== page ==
Model State Constitutional Provision and Model Statute November 2008 provides actual blueprint laws that states and tribes can use to implement these instruments and fulfill the ethical mandate to guarantee a livable world for future generations.

Read Tim Montague’s review and summary of Models for Protecting the Environment for Future Generations report, How to Protect the Future.

Other important supplemental reading for the Law of Future Generations 

Carolyn Raffensperger speaking at TEDx Maui, on future generations, the precautionary principle, hope and grace. Youtube video

The Principles of Perpetual Care: The Giant Mine, Yellowknife, Northwest Territories, Carolyn Raffensperger, Principal author How can you make wise choices about toxic sites?

Carolyn Raffensperger, Principal author Rebecca Gasior Altman, Senior advisor Nancy Myers, Editor Rhiannon Chants Hanson, Sounding board Joan Kuyek, Researcher and author of companion paper on case studies Charlotte Babicki, Plain Language Executive Summary Kevin O’Reilly, Reviewer Prepared for Alternatives North for submission to the Mackenzie Valley Environmental Impact Review Board, December 2011

What is the Problem? How can you make wise choices about toxic sites? Here, we are talking about the long-term care of an abandoned gold mine (Giant Mine) near Yellowknife, NWT, Canada.

Giant Mine opened in 1948 and closed in 2004. It produced over 23,000 kg of gold. It also gave us a vast wasteland of arsenic trioxide. The mine contains 237,000 tonnes of arsenic dust that can melt in water. It has already poisoned lakes and creeks in the area.

How Long Does It Last? Contamination lasts a long, long time. It could be toxic for 250,000 years or even more. How can you even imagine such a long time? The pyramids in Egypt were built only 5,000 years ago.

How Can We Plan for Such a Long Time? We don’t know how to plan for 250,000 years. Instead, the aim of care at places like Giant Mine should be to protect people, other living things, soil, and water for as long as we can. We must try to protect the Earth from any more harm.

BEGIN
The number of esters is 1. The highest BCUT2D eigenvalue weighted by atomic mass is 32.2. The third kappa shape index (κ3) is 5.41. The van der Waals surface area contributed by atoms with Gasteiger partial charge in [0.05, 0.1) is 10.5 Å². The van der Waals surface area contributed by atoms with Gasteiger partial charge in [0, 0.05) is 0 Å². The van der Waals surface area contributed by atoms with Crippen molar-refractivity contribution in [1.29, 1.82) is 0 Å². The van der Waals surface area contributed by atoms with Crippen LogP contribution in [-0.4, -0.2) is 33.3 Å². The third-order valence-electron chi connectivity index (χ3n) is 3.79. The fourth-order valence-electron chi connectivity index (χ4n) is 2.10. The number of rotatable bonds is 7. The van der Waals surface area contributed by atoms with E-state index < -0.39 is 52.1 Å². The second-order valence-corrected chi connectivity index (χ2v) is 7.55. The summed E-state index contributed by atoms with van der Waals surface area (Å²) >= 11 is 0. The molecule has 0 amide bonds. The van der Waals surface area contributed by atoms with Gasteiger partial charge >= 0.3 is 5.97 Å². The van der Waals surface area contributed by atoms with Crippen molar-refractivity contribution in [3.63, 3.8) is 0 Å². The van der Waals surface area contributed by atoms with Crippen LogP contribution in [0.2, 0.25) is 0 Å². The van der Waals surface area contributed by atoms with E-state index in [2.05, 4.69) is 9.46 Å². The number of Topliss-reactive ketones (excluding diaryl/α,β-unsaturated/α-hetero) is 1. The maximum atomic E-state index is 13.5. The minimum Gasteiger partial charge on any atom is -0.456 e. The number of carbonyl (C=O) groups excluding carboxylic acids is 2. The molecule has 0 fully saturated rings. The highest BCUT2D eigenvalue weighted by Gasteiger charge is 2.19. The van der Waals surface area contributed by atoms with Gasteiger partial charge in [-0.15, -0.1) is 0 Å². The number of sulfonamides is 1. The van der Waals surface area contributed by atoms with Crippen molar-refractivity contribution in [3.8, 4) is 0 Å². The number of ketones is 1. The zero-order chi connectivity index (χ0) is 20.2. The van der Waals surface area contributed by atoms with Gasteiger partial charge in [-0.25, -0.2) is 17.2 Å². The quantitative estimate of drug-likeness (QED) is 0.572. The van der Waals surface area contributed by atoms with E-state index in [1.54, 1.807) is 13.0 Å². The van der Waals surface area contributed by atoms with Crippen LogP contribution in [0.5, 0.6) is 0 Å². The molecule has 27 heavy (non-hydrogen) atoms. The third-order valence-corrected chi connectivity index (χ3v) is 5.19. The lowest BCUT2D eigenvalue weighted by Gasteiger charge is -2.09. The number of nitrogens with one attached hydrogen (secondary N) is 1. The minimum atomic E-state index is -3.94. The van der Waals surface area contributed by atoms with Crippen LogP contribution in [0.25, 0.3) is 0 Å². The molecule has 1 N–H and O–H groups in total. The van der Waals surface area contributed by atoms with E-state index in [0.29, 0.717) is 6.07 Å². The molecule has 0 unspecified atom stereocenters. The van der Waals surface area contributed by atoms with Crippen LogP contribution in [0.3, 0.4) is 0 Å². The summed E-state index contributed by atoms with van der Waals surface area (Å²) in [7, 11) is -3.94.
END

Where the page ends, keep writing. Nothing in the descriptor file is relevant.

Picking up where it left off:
How Does This Report Help? The five rules in this report can help people who have to make decisions about long-term care. They should help us do our best to stop the creation of more sites that need care forever.

The Theory and Practice of Perpetual Care of Contaminated Sites July 2011 - Joan Kuyek, D.S.W.

In fall 2010, Alternatives North hired Dr. Joan Kuyek to do a study. Giant Mine in Yellowknife, Canada, has 237,000 tonnes of arsenic trioxide to take care of. There is a plan to freeze this arsenic, so it can’t leak out and hurt the people and the land. For the Environmental Assessment of this plan, Alternatives North asked for a study of how contaminants are managed in other places.

Legal Guardians of Future Generations: A Roadmap March/April 2009 This issue of the SEHN Networker describes the role of legal guardians and how cities can use this office. It includes a description of the Harvard/SEHN reports.

Legal Guardians of Future Generations April 21, 2008 - This presentation by Carolyn Raffensperger to the University of Iowa Law School outlines the basis for a new role in government bodies from city councils to the US Attorney General's office: the legal guardian of future generations. Power Point.

Recalibrating the Law of Humans with the Law of Nature: Climate Change, Human Rights, and International Justice Vermont Journal of Environmental Law 2008

A paper by University of Vermont/University of Iowa legal scholar Burns Weston.

Guardian Job Description October 4, 2007 - How a government body can structure a legal guardianship for future generations. Word document.

Model State NEPA for the 21st Century October 4, 2007 - States can begin now to rewrite their comprehensive environmental protection acts in ways that will protect future generations. This issue of the SEHN Networker tells how.